Here it is manifest, that the distinction between some and others, is the thing insisted on; and the apostle, verse 22, calls upon them to consider this great distinction, and to ascribe it only to the distinguishing goodness of God. "Behold, therefore, the goodness and severity of God; on them which fell, severity; but toward thee, goodness." And its being owing not to them, but to God and his distinguishing goodness, is the thing the apostle urges as a reason why they should not boast, but magnify God's grace or distinguishing goodness. And if it be a good reason, and the scheme of our salvation be every way so contrived (as the apostle elsewhere signifies) that all occasion of boasting should be precluded, and all reasons given to ascribe all to God's grace; then it is doubtless so ordered, that the greatest privileges, excellency, honour and hap piness of Christians, should be that wherein they do not distinguish themselves, but the difference is owing to God's distinguishing goodness.-Yet, Stebbing strongly asserts, God is not the author of that difference that is between some and others, that some are good, and others bad! The Arminians VOL.VII,


differ among themselves. Dr. Whitby supposes that what God does, is only proposing moral motives; but that in attending, adverting, and considering, we exercise our liberty. But Steb bing supposes, that the attention and consideration is itself owing to the Spirit of God; (page 217.) and then changes the question (pages 223, 224.) he was considering, who has the chief glory of our conversion, or of our virtue? and endeavours to prove the affirmative of another question, viz. whether God is the author of that pardon and salvation, of which conversion and virtue are the condition? He supposes, that one thing wherein the assistance of the Spirit consists, is the giving of a meek, teachable, disinterested temper of mind, to prepare men for faith in Christ; (pages 217, 259.) and that herein consists the drawing of the Father, John vi. 44. viz. in giving such a temper of mind-this he calls the preventing grace of God, that goes before conversion. He often speaks of a part that we do, and a part that God does. And he speaks of this as that part which God does. Therefore this, in distinction from the part which we do, (for so he speaks of it,) is wholly done by God. And consequently, here is virtue wholly from God, and not at all from the exercise of our own freewill: which is inconsistent with his own, and all other Arminian principles.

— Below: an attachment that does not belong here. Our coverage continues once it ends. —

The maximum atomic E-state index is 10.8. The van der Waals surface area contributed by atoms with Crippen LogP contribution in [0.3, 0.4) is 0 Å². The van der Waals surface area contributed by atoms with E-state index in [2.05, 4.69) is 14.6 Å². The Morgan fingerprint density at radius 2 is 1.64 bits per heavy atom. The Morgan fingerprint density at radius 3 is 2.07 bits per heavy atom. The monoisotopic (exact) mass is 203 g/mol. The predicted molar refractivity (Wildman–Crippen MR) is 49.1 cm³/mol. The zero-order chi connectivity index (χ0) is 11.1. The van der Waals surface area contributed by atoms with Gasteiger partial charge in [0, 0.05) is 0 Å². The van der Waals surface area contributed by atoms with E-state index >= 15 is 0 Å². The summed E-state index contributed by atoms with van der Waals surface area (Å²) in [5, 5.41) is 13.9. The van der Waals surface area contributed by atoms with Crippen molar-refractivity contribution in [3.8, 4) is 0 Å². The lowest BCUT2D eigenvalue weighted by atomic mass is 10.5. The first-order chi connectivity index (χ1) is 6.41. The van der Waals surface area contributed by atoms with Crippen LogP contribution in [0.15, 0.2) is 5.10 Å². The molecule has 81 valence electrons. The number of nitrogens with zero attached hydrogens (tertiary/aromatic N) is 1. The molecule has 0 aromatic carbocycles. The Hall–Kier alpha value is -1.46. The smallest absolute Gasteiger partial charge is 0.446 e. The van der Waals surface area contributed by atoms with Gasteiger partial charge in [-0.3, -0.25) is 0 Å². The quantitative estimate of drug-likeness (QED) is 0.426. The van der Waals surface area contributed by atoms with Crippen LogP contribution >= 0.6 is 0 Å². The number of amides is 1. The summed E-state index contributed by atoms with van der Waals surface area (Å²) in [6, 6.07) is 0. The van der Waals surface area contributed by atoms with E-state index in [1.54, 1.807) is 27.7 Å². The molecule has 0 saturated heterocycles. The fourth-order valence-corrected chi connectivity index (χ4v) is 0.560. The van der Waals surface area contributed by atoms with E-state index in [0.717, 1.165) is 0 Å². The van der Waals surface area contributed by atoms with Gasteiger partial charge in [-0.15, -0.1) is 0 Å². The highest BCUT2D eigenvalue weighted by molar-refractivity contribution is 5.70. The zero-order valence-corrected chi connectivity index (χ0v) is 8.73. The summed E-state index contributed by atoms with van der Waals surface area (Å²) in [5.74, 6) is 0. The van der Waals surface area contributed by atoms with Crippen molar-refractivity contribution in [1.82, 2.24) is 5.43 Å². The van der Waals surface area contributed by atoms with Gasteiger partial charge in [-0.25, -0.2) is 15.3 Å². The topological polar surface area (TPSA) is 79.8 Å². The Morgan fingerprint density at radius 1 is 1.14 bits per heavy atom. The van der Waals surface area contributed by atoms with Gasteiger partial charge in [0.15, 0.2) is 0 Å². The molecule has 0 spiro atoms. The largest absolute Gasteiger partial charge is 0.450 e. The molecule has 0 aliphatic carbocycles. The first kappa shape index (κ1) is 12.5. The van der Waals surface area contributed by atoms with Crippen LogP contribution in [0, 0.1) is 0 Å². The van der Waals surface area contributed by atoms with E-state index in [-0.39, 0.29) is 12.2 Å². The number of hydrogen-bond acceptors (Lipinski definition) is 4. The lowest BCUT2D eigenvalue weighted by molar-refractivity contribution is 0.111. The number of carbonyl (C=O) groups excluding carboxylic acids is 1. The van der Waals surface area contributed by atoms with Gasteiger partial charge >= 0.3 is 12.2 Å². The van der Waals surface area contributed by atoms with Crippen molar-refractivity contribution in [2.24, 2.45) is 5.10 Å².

§ 60. The Arminian scheme naturally, and by necessary consequence, leads men to take all the glory of all spiritual good (which is immensely the chief, most important and excellent thing in the whole creation) to ourselves; as much as if we, with regard to those effects, were the supreme, the self-existent and independent, and absolutely sovereign disposers. We leave the glory of only the meaner part of creation to God, and take to ourselves all the glory of that which is properly the life, beauty, and glory of the creation, and without which it is all worse than nothing. So that there is nothing left for the great First and Last; no glory for either the Father, Son, or Holy Ghost in the affair. This is not carrying things too far, but is a consequence truly and certainly to be ascribed to their scheme of things. He may be said to be the giver of money that offers it to us, without being the proper determiner of our acceptance. But it is in the acceptance of offers, and the proper improvement of opportunities, wherein consists virtue. He may be said to be the giver of money or goods, that does not determine the wise choice; but if the wise and good choice itself be said to be the thing given, it supposes that the giver determines the existence of such a wise choice. But now, this is the thing of which God is represented as the giver, when he is spoken of as the giver of virtue, holiness, &c.; for virtue and holiness (as all our opponents in these controversies allow and maintain) is the thing wherein a wise and good choice consists.